Working for the CIA, James A. Mitchell spent thousands of hours speaking with al-Qaeda leaders in American custody, especially Khaled Sheikh Mohammed (in shorthand, KSM), mastermind of the September 11 attacks. In his new memoir, Mitchell describes the experience and explains what he and his colleagues learned. Marc Thiessen writes in his review:
[P]erhaps the most riveting part of the book is what KSM told Mitchell about what inspired al-Qaeda to attack the United States—and the U.S. response he expected. Today, some on both the left and the right argue that al-Qaeda wanted to draw us into a quagmire in Afghanistan—and now Islamic State wants to do the same in Iraq and Syria. KSM said this is dead wrong. Far from trying to draw us in, KSM said that al-Qaeda expected the United States to respond to 9/11 as we had to the 1983 bombing of the Marine barracks in Beirut—when, KSM told Mitchell, the United States “turned tail and ran.” He also said he thought we would treat 9/11 as a law-enforcement matter, just as we had the bombings of the U.S. embassies in Kenya and Tanzania and of the USS Cole in Yemen—arresting some operatives and firing a few missiles into empty tents, but otherwise leaving him free to plan the next attack. . . .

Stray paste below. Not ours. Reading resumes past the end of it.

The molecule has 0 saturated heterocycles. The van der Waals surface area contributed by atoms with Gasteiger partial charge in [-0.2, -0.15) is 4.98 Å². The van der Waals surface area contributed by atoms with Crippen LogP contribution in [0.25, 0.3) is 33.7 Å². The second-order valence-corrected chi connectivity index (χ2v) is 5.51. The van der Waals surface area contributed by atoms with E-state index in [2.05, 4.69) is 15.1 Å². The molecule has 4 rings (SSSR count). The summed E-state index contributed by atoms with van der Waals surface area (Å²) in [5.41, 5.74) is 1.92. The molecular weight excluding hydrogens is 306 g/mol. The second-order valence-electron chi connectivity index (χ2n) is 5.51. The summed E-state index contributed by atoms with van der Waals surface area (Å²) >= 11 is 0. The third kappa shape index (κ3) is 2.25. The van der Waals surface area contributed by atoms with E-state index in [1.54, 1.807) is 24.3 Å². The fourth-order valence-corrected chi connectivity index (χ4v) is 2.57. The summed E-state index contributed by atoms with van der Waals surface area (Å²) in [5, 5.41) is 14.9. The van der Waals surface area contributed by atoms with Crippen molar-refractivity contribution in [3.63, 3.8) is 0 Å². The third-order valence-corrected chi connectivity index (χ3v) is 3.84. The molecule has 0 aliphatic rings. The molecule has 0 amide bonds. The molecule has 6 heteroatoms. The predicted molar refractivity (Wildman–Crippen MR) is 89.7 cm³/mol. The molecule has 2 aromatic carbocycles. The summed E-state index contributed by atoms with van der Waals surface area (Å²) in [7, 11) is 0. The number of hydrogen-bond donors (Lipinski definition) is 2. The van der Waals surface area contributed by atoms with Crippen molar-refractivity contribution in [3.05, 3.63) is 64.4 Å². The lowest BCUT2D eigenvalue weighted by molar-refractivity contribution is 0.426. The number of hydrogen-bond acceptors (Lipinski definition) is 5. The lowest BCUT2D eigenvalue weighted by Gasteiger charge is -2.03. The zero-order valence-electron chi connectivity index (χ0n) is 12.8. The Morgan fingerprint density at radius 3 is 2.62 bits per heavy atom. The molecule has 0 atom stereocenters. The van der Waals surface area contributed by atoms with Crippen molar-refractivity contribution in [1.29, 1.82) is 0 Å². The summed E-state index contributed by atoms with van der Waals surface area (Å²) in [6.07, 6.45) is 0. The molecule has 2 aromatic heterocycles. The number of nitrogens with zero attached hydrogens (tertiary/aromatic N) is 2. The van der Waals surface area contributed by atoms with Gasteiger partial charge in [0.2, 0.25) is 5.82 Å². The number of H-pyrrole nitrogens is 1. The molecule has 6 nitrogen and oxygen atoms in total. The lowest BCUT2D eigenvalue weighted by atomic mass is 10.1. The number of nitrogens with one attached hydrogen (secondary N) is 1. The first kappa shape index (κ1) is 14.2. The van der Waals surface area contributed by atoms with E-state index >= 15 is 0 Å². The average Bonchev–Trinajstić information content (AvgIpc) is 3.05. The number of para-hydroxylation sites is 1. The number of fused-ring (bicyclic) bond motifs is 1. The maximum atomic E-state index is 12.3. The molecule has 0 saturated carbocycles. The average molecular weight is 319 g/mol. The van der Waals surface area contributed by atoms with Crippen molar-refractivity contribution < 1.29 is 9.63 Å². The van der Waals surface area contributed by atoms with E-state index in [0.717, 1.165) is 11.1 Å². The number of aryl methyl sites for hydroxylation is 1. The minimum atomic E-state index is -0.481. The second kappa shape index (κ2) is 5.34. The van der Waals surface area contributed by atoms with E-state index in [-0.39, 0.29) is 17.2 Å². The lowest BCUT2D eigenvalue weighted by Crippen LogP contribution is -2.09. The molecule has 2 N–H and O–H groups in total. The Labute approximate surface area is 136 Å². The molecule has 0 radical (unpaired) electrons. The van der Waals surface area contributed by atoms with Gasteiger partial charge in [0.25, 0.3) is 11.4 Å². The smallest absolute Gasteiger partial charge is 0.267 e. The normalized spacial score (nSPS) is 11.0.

But KSM said something else that was prophetic. In the end, he told Mitchell, “We will win because Americans don’t realize [that] we do not need to defeat you militarily; we only need to fight long enough for you to defeat yourself by quitting.”
KSM was right. For the past eight years, our leaders have told us that we are weary of war and need to focus on “nation-building at home.” We have been defeating ourselves by quitting—just as KSM predicted. But quitting will not bring us peace, KSM told Mitchell, explaining that “it does not matter that we [Americans] do not want to fight them.”